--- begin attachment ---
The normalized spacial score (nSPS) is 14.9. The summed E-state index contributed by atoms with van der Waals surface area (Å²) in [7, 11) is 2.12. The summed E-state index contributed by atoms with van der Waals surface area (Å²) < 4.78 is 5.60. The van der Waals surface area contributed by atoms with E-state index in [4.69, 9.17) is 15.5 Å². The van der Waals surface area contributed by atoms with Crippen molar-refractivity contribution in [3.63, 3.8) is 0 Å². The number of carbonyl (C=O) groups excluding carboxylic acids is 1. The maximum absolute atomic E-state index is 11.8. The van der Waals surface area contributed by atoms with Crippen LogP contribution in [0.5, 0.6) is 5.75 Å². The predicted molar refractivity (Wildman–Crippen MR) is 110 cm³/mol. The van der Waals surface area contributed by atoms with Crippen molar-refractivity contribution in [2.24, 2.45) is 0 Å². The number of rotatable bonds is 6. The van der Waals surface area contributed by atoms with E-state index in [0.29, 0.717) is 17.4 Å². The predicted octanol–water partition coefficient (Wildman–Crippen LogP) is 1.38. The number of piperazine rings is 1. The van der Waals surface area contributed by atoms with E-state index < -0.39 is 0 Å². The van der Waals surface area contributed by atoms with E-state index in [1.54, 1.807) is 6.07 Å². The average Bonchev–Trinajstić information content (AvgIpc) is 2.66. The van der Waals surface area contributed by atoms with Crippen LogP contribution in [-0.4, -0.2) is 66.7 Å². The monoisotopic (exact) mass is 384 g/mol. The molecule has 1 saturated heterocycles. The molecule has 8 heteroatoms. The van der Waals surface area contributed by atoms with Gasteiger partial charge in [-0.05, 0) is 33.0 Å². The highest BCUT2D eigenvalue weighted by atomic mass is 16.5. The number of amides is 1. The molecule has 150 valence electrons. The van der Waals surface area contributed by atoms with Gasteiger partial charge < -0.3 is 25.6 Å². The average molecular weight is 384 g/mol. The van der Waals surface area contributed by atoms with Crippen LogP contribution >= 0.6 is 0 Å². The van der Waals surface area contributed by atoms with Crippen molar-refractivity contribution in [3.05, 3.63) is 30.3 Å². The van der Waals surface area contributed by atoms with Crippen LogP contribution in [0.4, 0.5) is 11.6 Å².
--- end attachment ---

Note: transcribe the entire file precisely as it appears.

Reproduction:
The normalized spacial score (nSPS) is 14.9. The summed E-state index contributed by atoms with van der Waals surface area (Å²) in [7, 11) is 2.12. The summed E-state index contributed by atoms with van der Waals surface area (Å²) < 4.78 is 5.60. The van der Waals surface area contributed by atoms with E-state index in [4.69, 9.17) is 15.5 Å². The van der Waals surface area contributed by atoms with Crippen molar-refractivity contribution in [3.63, 3.8) is 0 Å². The number of carbonyl (C=O) groups excluding carboxylic acids is 1. The maximum absolute atomic E-state index is 11.8. The van der Waals surface area contributed by atoms with Crippen LogP contribution in [0.5, 0.6) is 5.75 Å². The predicted molar refractivity (Wildman–Crippen MR) is 110 cm³/mol. The van der Waals surface area contributed by atoms with Crippen molar-refractivity contribution in [2.24, 2.45) is 0 Å². The number of rotatable bonds is 6. The van der Waals surface area contributed by atoms with E-state index in [0.29, 0.717) is 17.4 Å². The predicted octanol–water partition coefficient (Wildman–Crippen LogP) is 1.38. The number of piperazine rings is 1. The van der Waals surface area contributed by atoms with E-state index < -0.39 is 0 Å². The van der Waals surface area contributed by atoms with E-state index in [1.54, 1.807) is 6.07 Å². The average Bonchev–Trinajstić information content (AvgIpc) is 2.66. The van der Waals surface area contributed by atoms with Crippen LogP contribution in [-0.4, -0.2) is 66.7 Å². The monoisotopic (exact) mass is 384 g/mol. The molecule has 1 saturated heterocycles. The molecule has 8 heteroatoms. The van der Waals surface area contributed by atoms with Gasteiger partial charge in [-0.05, 0) is 33.0 Å². The highest BCUT2D eigenvalue weighted by atomic mass is 16.5. The number of amides is 1. The molecule has 150 valence electrons. The van der Waals surface area contributed by atoms with Gasteiger partial charge < -0.3 is 25.6 Å². The average molecular weight is 384 g/mol. The van der Waals surface area contributed by atoms with Crippen LogP contribution >= 0.6 is 0 Å². The van der Waals surface area contributed by atoms with Crippen molar-refractivity contribution in [3.05, 3.63) is 30.3 Å². The van der Waals surface area contributed by atoms with Crippen LogP contribution in [0.4, 0.5) is 11.6 Å².